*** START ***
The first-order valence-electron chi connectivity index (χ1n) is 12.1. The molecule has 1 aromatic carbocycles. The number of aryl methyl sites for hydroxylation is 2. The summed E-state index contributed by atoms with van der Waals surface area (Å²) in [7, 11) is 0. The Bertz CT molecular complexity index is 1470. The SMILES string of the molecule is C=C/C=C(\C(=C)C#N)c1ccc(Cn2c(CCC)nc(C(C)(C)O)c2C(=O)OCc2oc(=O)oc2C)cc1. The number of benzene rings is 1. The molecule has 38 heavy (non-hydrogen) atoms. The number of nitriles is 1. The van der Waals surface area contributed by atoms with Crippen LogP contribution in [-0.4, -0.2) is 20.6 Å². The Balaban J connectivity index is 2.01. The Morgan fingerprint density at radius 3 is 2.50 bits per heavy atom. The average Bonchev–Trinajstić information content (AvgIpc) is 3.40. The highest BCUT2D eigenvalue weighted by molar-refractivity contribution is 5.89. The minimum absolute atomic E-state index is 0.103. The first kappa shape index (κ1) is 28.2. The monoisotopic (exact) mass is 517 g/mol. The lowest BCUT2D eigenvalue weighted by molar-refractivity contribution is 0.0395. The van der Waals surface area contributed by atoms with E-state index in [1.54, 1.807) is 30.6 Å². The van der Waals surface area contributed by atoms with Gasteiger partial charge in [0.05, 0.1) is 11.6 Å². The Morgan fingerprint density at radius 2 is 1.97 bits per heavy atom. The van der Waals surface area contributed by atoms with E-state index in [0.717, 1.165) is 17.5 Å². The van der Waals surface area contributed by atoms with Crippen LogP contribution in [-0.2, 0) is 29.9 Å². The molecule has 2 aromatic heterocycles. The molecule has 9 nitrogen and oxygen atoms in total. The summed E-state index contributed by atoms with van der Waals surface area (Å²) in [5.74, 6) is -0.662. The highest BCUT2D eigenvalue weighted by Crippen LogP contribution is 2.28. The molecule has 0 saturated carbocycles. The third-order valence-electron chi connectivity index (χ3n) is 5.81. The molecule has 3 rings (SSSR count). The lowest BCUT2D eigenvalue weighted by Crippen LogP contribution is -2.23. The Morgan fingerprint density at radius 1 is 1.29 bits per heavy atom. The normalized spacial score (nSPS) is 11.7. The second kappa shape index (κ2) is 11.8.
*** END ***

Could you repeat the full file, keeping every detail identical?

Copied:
The first-order valence-electron chi connectivity index (χ1n) is 12.1. The molecule has 1 aromatic carbocycles. The number of aryl methyl sites for hydroxylation is 2. The summed E-state index contributed by atoms with van der Waals surface area (Å²) in [7, 11) is 0. The Bertz CT molecular complexity index is 1470. The SMILES string of the molecule is C=C/C=C(\C(=C)C#N)c1ccc(Cn2c(CCC)nc(C(C)(C)O)c2C(=O)OCc2oc(=O)oc2C)cc1. The number of benzene rings is 1. The molecule has 38 heavy (non-hydrogen) atoms. The number of nitriles is 1. The van der Waals surface area contributed by atoms with Crippen LogP contribution in [-0.4, -0.2) is 20.6 Å². The Balaban J connectivity index is 2.01. The Morgan fingerprint density at radius 3 is 2.50 bits per heavy atom. The average Bonchev–Trinajstić information content (AvgIpc) is 3.40. The highest BCUT2D eigenvalue weighted by molar-refractivity contribution is 5.89. The minimum absolute atomic E-state index is 0.103. The first kappa shape index (κ1) is 28.2. The monoisotopic (exact) mass is 517 g/mol. The lowest BCUT2D eigenvalue weighted by molar-refractivity contribution is 0.0395. The van der Waals surface area contributed by atoms with E-state index in [1.54, 1.807) is 30.6 Å². The van der Waals surface area contributed by atoms with Gasteiger partial charge in [0.05, 0.1) is 11.6 Å². The Morgan fingerprint density at radius 2 is 1.97 bits per heavy atom. The van der Waals surface area contributed by atoms with E-state index in [0.717, 1.165) is 17.5 Å². The van der Waals surface area contributed by atoms with Crippen LogP contribution in [-0.2, 0) is 29.9 Å². The molecule has 2 aromatic heterocycles. The molecule has 9 nitrogen and oxygen atoms in total. The summed E-state index contributed by atoms with van der Waals surface area (Å²) in [5.74, 6) is -0.662. The highest BCUT2D eigenvalue weighted by Crippen LogP contribution is 2.28. The molecule has 0 saturated carbocycles. The third-order valence-electron chi connectivity index (χ3n) is 5.81. The molecule has 3 rings (SSSR count). The lowest BCUT2D eigenvalue weighted by Crippen LogP contribution is -2.23. The Morgan fingerprint density at radius 1 is 1.29 bits per heavy atom. The normalized spacial score (nSPS) is 11.7. The second kappa shape index (κ2) is 11.8.